Opinion | Kim McGahey: Have the courage of your convictions
Conservative Common Sense
We should all be encouraged by the quantity and quality of the public discourse witnessed in the recent letters to the editor in the Summit Daily News. In a community like ours, dominated by the liberal left, it is even more refreshing to see views from the right side being aired with equal exposure.
Those various opinions from many concerned local citizens have been articulate, well thought out and, in most cases, contain constructive solutions to our myriad community problems. The views reflect the highly educated and extremely motivated citizenry that gravitate to Summit County and care enough to submit to public scrutiny their various viewpoints.
In a relatively closed media culture locally, regionally and nationally, it is often difficult to ascertain the truth amid the cloud cover of partisan hyperbole and misinformation. Low journalistic standards don’t focus on facts that expose the real story but instead create fiction that merely supports a certain political narrative. The media bias is the real enemy in our current civil war.
This shameful reporting makes it almost impossible for the busy, uninformed citizen to quickly find the truth in the waterfall of instantaneous information provided by so many untrustworthy electronic media platforms. Sorting through all the inaccuracies, half-truths and misspeaks is a full-time job taking up hours every day just hitting the unsubscribe button.
News reporting is no longer the sacred craft respected enough by our Founding Fathers to give it First Amendment status in our U.S. Constitution as imperative to keep a government responsive to “we the people.” That First Amendment right has lost its original intent as the safeguard of accurate information required to prevent a tyrannical government from controlling the population through its own narrow propaganda.
If a free press cannot be trusted through honest due diligence and conscientious research to produce the truth, then it’s not long before the society’s governing apparatus only serves the narrative of those people who control the microphone. See: Adolf Hitler, Joseph Stalin, Fidel Castro and Mao Tse Tung.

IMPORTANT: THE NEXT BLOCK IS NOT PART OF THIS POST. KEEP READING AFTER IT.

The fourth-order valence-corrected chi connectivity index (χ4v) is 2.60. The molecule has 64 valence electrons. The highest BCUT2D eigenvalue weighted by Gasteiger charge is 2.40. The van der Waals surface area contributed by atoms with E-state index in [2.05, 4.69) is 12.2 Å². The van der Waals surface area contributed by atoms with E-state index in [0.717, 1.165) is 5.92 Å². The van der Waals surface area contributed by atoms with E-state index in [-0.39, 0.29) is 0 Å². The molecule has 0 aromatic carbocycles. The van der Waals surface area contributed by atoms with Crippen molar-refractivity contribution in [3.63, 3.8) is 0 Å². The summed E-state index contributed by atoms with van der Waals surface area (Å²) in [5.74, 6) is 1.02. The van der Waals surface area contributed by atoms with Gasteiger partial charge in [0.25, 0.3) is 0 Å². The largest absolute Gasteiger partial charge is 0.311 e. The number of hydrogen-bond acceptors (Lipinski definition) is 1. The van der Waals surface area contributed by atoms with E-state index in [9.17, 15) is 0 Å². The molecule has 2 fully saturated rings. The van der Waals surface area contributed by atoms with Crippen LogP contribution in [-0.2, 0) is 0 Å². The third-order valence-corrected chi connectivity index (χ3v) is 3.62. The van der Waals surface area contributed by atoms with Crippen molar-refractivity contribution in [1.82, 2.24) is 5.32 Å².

Sadly, that is where we find the news business today. The weird woke agenda of identity politics and equity social justice dominates journalism schools across the country and thus controls the editorial boards of most media outlets from Denver to Washington, D.C. The addition of partisan censorship by national platforms like Twitter further narrows the exposure of truthful reporting by limiting the kind and amount of dissenting opinions that can be heard.
This opinion vacuum is what is so encouraging about Summit County citizens fighting back with their pens by submitting potent, heartfelt letters to the editor on wide-ranging topics of local importance. Without these candid letters, we would know little about the truth of critical race theory, the school board equity justice agenda, short-term rental caps, hiking trail abuse, town councils’ deaf ears toward the wishes of constituents, government intervention into our daily lives by mask mandates and lockdowns, coronaphobia controlled and manipulated data, election fraud, natural climate change, the elitist quest for power and many more local controversies.
Kudos to all the locals and second-home owners who care enough about Summit County to write letters to the editor. This seems to be the only way we can honestly give our current events the full and thorough hearing they deserve.
Stand up, be vocal, have the courage of your convictions, and let your voice be heard. You may think you are only one voice, but it’s likely you represent many, so don’t be shy. The future of our community, our republic and the fate of the free world may very well depend on your opinion in the public square.
Kim McGahey’s column “Conservative Common Sense” publishes biweekly on Tuesdays in the Summit Daily News. McGahey is a real estate broker, tea party activist and former Republican candidate. He has lived in Breckenridge since 1978. Contact him at firstname.lastname@example.org.
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